The affiants routinely signed and certified that they had personal knowledge of the contents of documents, including affidavits, without the benefit of supporting documentation and without reviewing the source documents referred to in the affidavits and verifying the accuracy of the foreclosure information stated in the affidavits. A number of affidavit signers admitted having signed up to 600 documents per day. A number of employees engaged as robosigners had little or no education beyond high school and little or no experience in banking or real estate. Work histories (when available) showed a lack of qualifications to hold the titles held by affiants; for example, vice president of loan documentation. Moreover, interviews disclosed that the titles were given for the sole purpose of allowing the individual to sign documents and came with no other duties or authority.
Employees who notarized documents, including affidavits, routinely did not witness the signature of the documents and notarized up to 1,000 documents per day. Reviews of personnel files and the interviews also raised concerns that Wells Fargo may have hired and designated unqualified persons as “vice president of loan documentation,” with the sole responsibility as vice president being to sign affidavits.
For example, immediately before Wells Fargo hired an individual to be vice president of loan documentation, the person worked at a pizza restaurant and as a bank teller. Another had been a department store cashier and daycare worker, while another had worked on the production line in a factory. These same persons also often worked in other positions at Wells Fargo, generally without a direct relationship to foreclosure affidavits. These persons told us that Wells Fargo gave them the title vice president of loan documentation for the sole purpose of having them sign affidavits. Most affidavit signers told us that they did not have the related education or work history to prepare them to sign the affidavits. They also told us that Wells Fargo did not provide them training when they began signing affidavits. It wasn’t until October 2010 that training began and then only as result of our review.
Wells Fargo Bank Foreclosure and Claims Process Review
March 12, 2012
FOR: Charles S. Coulter, Deputy Assistant Secretary for Single Family Housing, HU
FROM: James D. McKay, Regional Inspector General for Audit, Atlanta Region, 4AGA
SUBJECT: Wells Fargo Bank Foreclosure and Claims Process Review Fort Mill, SC
INTRODUCTION AND BACKGROUND
As part of the Office of the Inspector General’s (OIG) nationwide effort to review the foreclosure practices of the five largest Federal Housing Administration (FHA) mortgage servicers, (Bank of America, Wells Fargo Bank, CitiMortgage, JP Morgan Chase, and Ally Financial, Inc.) we reviewed Wells Fargo’s foreclosure and claims processes. In addition to this memorandum, OIG issued separate memorandums for each of the other four reviews.1 OIG also plans to issue a summary memorandum reporting the results of all five memorandums. We performed these reviews due to reported allegations made in the fall of 2010 that national mortgage servicers were engaged in widespread questionable foreclosure practices involving the use of foreclosure “mills” and a practice known as “robosigning”2 of sworn documents in thousands of foreclosures throughout the United States. We initially focused our efforts on examining the foreclosure practices of servicers in judicial States and jurisdictions in which they do business. 3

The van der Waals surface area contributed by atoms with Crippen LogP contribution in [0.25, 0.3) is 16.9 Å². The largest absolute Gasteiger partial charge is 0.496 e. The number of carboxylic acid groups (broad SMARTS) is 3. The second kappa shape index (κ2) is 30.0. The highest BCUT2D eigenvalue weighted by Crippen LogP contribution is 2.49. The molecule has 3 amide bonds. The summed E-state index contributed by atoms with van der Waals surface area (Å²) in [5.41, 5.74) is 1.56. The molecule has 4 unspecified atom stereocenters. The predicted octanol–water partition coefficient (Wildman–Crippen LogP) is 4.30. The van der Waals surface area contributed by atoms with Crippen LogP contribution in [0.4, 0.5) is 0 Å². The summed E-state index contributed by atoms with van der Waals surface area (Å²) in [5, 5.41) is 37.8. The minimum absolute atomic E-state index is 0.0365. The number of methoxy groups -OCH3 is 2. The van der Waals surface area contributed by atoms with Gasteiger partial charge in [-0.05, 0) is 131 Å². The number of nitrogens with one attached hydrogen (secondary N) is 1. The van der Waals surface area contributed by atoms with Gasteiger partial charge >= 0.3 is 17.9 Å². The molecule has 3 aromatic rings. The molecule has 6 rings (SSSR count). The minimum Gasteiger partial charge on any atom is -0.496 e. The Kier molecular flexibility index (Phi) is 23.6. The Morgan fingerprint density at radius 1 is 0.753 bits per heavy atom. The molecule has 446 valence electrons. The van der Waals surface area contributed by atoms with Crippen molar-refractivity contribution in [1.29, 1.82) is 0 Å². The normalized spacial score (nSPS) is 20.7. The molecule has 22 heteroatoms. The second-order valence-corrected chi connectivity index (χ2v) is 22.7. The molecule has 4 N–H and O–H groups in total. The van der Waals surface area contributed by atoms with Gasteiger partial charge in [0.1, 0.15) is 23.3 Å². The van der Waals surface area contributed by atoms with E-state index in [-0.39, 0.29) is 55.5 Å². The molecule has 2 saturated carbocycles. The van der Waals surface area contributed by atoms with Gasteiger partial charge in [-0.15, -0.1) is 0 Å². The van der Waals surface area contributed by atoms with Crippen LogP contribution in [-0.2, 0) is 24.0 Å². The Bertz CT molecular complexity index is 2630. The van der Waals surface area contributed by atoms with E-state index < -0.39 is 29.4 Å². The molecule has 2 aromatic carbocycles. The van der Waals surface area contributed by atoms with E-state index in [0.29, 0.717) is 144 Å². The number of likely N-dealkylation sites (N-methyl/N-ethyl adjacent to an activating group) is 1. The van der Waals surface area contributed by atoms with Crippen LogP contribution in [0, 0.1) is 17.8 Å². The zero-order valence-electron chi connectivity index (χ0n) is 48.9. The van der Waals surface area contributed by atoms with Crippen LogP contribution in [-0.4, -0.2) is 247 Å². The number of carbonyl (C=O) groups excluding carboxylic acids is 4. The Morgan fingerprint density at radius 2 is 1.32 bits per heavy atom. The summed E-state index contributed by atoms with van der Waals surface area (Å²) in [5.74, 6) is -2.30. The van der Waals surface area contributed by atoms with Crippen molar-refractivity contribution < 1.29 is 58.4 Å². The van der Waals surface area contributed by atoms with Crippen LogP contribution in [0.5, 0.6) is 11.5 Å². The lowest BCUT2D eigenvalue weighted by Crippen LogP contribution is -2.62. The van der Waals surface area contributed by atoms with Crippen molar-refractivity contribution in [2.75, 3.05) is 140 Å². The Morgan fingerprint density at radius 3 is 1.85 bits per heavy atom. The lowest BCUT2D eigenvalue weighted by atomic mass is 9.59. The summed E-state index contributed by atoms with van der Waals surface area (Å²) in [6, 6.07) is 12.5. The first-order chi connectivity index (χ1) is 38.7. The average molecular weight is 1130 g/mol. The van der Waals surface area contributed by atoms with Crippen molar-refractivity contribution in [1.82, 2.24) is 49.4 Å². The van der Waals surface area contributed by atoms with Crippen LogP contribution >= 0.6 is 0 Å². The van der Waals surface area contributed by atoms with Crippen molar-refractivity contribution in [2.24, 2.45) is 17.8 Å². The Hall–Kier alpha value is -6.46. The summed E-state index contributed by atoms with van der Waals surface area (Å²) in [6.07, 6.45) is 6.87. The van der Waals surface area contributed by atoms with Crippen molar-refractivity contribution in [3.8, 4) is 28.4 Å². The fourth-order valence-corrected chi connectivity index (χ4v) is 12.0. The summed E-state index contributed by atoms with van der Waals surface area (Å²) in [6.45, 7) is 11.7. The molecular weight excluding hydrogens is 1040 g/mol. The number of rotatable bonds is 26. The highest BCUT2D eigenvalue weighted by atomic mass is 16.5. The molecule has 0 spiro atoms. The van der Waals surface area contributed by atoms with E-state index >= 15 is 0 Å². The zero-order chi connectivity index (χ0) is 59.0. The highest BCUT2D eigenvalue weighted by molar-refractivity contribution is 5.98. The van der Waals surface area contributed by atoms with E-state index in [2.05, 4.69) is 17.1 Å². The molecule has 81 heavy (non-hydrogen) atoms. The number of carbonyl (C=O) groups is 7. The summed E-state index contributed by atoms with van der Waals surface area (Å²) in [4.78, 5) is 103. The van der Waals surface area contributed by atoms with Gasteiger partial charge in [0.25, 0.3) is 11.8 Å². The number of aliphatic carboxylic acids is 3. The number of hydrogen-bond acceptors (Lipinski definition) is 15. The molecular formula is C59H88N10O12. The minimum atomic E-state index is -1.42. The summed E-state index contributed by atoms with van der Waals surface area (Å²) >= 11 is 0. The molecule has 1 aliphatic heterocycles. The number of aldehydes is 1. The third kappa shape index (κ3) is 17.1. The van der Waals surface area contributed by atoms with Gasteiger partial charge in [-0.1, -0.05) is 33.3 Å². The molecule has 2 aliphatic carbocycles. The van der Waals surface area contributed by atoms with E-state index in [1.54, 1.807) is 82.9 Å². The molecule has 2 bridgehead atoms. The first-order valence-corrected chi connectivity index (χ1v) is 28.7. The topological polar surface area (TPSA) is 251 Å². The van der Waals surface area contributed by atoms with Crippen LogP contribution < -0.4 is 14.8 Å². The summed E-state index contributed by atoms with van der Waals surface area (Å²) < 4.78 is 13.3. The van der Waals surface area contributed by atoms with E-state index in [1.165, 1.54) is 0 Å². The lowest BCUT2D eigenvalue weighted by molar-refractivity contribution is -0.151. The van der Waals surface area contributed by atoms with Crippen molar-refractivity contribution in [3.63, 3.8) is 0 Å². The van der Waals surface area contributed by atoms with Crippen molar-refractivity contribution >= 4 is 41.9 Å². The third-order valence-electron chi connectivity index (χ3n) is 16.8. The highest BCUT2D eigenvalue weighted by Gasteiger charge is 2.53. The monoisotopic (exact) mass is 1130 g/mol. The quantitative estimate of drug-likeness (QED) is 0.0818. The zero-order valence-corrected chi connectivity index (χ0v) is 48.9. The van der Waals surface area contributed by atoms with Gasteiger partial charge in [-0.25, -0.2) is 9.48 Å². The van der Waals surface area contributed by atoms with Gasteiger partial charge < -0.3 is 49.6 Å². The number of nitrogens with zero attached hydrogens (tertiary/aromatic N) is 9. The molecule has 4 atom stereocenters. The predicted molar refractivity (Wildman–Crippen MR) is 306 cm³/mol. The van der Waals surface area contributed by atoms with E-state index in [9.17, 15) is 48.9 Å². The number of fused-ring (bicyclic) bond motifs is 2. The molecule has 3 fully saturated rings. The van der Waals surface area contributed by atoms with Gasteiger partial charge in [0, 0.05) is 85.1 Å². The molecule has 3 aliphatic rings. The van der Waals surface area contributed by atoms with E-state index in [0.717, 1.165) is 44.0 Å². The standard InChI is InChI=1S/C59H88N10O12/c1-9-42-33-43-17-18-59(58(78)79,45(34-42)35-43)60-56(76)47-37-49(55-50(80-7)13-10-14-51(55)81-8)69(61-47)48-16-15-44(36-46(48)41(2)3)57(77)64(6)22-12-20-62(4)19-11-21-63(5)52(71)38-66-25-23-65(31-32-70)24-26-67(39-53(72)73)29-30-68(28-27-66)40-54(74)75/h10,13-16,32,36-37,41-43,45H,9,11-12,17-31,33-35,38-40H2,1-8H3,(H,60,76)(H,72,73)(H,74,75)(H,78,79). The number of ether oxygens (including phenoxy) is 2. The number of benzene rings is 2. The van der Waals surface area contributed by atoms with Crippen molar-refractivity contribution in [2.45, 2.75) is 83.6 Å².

Wells Fargo is a supervised FHA direct endorsement lender that can originate, sponsor, and service FHA-insured loans. During the period October 1, 2008, through September 30, 2010,4 Wells Fargo submitted 14,420 claims on foreclosed loans to FHA for payment in the 23 judicial States and jurisdictions totaling about $1.7 billion.5
Because we identified potential False Claims Act6 violations, we provided the U.S. Department of Justice (DOJ) with our analyses and preliminary conclusions as to whether Wells Fargo engaged in the reported foreclosure practices. DOJ used our review and analysis in negotiating a settlement agreement with Wells Fargo. On February 9, 2012, DOJ and 49 State attorneys general announced a proposed settlement of $25 billion with Wells Fargo and four other mortgage servicers for their reported violations of foreclosure requirements. As part of the proposed settlement agreement, each of the five servicers will pay a portion of the settlement to the United States and also must undertake certain consumer relief activities. The proposed settlement agreement described tentative credits that each mortgage servicer would receive for modifying loans, including principal reduction and refinancing, and established a monitoring committee7 and a monitor to ensure compliance with agreed-upon servicing standards and the consumer relief provisions. Once the final settlement agreement has been approved by the courts, OIG will issue a separate summary memorandum detailing each of the five servicers’ allocated share of payment due as a result of the settlement agreement.
Our objective was to determine whether Wells Fargo complied with applicable foreclosure procedures when processing foreclosures on FHA-insured loans.
Full report below…